Lessons from Pompeii

A recent article in the New York Times by Rachel Donaldo and  Elisabetta Povoledo (NYT, April 21 2013) titled  “The Latest Threat to Pompeii’s Treasures: Italy’s Red Tape,” starts with the following:

POMPEII, Italy — Destroyed by the eruption of Mount Vesuvius in A.D. 79, Pompeii survived excavation starting in the 18th century and has stoically borne the wear and tear of millions of modern-day tourists. But now, its deep-hued frescoes, brick walls and elegant tile mosaics appear to be at risk from an even greater threat: the bureaucracy of the Italian state. In recent years, collapses at the site have alarmed conservationists, who warn that this ancient Roman city is dangerously exposed to the elements — and is poorly served by the red tape, the lack of strategic planning and the limited personnel of the site’s troubled management.

The site’s decline has captured the attention of the European Union, which began a $137 million effort in February that aims to balance preservation with accessibility to tourists. Called the Great Pompeii Project, the effort also seeks to foster a culture-driven economy in an area dominated by the Neapolitan Mafia.

The rest of the article describes the difficulties encountered in the efforts to save the site.

Pompeii is not unique in this respect. Almost every other major archeological site, especially those that receive a major influx of cruise ship tourism, suffers from the corresponding degradation and damage. These are, of course, a major concern to everybody that cares about preserving our common heritage. Many of these sites do not have access to the same extensive public intervention to curb damage that Pompeii enjoys.

Pompeii is one of the 962 UNESCO sites (United Nations Educational, Scientific and Cultural Organization)  worldwide. UNESCO designates these sites as having special cultural or physical significance to humanity’s common heritage. The legal protection of the sites is anchored in international law:

UNESCO designation as a World Heritage Site provides prima facie evidence that such culturally sensitive sites are legally protected pursuant to the Law of War, under the Geneva Convention, its Articles, Protocols and Customs, together with other treaties including the Hague Convention for the Protection of Cultural Property in the Event of Armed Conflict and international law. Thus, the Geneva Convention treaty promulgates:

Article 53. PROTECTION OF CULTURAL OBJECTS AND OF PLACES OF WORSHIP. Without prejudice to the provisions of the Hague Convention for the Protection of Cultural Property in the Event of Armed Conflict of 14 May 1954, and of other relevant international instruments, it is prohibited:

(a) To commit any acts of hostility directed against the historic monuments, works of art or places of worship which constitute the cultural or spiritual heritage of peoples;

(b) To use such objects in support of the military effort;

(c) To make such objects the object of reprisals.

Unfortunately, our planet as a whole is not a designated UNESCO site. Planet Earth is not only of special cultural and physical significance to humanity’s common heritage; it is also essential to our continued existence. Sci-Fi visions of an evacuated Earth notwithstanding, we have no other place to go. Last year, our planet’s “visitor” count reached 7 billion- a growing number that leaves an irreversible collective impact. UNESCO designation does not shift responsibility for the designated sites from their sovereign countries, but it can provide some financial help when needed. The planet doesn’t have any centralized authority responsible for keeping its integrity intact to provide a suitable home for future generations. We badly need one.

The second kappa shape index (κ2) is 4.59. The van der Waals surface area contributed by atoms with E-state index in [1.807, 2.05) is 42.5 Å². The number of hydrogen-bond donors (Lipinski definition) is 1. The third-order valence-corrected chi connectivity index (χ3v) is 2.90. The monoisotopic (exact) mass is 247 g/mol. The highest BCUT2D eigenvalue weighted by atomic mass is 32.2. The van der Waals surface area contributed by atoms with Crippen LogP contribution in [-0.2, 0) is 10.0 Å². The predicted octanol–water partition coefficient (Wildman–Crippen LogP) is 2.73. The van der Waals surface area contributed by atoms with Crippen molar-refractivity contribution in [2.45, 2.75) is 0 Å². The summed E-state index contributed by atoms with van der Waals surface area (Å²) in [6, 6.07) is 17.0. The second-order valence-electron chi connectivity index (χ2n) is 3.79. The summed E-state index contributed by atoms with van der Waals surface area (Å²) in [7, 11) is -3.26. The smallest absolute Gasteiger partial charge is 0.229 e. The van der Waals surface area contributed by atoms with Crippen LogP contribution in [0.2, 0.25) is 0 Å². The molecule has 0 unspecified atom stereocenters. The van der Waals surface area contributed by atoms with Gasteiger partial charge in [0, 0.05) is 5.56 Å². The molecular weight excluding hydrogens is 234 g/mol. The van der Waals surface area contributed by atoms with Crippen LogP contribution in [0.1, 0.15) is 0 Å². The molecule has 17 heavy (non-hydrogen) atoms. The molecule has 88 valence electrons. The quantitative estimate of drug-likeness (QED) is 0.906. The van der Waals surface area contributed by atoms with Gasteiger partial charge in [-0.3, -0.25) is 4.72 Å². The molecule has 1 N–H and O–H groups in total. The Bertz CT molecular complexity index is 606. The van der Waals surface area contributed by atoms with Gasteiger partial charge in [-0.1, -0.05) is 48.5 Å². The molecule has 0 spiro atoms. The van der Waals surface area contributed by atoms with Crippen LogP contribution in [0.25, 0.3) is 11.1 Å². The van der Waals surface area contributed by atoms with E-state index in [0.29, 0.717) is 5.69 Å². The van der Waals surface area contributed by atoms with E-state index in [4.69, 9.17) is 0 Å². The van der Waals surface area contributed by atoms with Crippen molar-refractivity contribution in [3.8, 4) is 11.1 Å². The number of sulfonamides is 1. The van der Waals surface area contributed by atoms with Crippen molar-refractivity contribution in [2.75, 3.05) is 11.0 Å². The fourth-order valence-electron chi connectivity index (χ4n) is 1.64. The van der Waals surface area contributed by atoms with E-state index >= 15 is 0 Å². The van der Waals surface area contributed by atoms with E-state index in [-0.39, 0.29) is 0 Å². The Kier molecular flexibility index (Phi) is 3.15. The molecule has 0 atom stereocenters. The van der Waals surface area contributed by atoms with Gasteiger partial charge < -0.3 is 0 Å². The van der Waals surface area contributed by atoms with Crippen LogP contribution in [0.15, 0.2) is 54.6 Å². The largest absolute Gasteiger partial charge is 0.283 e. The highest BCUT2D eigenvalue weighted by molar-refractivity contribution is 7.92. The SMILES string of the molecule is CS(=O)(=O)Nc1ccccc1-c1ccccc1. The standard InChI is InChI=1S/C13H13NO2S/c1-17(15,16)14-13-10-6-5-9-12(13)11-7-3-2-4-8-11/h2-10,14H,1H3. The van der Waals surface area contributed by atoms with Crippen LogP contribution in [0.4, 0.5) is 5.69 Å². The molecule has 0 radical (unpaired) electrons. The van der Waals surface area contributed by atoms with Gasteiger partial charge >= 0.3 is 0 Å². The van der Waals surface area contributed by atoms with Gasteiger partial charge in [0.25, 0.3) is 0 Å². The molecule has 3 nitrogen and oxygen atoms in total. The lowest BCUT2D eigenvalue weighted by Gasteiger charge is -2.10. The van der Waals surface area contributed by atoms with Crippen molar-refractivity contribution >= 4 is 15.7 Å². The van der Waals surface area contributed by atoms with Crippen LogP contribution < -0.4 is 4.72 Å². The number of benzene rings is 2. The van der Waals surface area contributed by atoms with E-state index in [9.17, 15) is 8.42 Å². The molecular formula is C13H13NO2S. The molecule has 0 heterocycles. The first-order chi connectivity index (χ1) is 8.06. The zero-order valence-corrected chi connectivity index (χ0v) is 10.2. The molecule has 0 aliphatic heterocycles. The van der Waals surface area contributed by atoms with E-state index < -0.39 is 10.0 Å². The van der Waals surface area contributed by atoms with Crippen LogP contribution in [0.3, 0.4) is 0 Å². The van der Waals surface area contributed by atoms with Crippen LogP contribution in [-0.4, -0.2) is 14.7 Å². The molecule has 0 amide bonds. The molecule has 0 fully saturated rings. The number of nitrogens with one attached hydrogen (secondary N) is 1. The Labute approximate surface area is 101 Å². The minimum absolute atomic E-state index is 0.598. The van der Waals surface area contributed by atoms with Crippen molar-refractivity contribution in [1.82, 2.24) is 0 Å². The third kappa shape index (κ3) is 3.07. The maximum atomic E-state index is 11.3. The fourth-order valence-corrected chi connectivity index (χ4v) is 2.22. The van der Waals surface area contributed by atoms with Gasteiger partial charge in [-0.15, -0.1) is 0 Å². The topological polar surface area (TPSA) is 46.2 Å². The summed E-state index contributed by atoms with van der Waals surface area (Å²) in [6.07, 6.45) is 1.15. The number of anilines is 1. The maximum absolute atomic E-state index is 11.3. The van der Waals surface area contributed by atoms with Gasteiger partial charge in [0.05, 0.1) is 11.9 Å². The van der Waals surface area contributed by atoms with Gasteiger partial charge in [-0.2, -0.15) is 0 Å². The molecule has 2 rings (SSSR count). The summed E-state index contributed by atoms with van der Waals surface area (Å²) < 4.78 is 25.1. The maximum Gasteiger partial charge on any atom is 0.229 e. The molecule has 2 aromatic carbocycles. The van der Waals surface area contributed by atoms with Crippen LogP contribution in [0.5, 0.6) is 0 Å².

About climatechangefork

Micha Tomkiewicz, Ph.D., is a professor of physics in the Department of Physics, Brooklyn College, the City University of New York. He is also a professor of physics and chemistry in the School for Graduate Studies of the City University of New York. In addition, he is the founding-director of the Environmental Studies Program at Brooklyn College as well as director of the Electrochemistry Institute at that same institution.
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2 Responses to Lessons from Pompeii

  1. United Nations is fine but with some enforcing power on issues to be defined by international law as global issues. Once the charter is extended, membership will be determined not through sovereign states but through global voting rights. The European Parliament might serve as a working example.

    Micha

  2. Centralized authority for the world? Do you mean a one-world government rather than a common meeting ground to engage and discuss problems and solutions? We already have the United Nations for the purpose of discussing global issues.
    I prefer argument and persuasion over dictated coercion. Idealism has its place, but the US overcame tyranny and oppression from Britain, so we could argue among ourselves, come to a common understanding of our problems, and create mutually agreed solutions. The people of the world deserve to stated their positions too, no less than we. Please review your history and reconsider your position.

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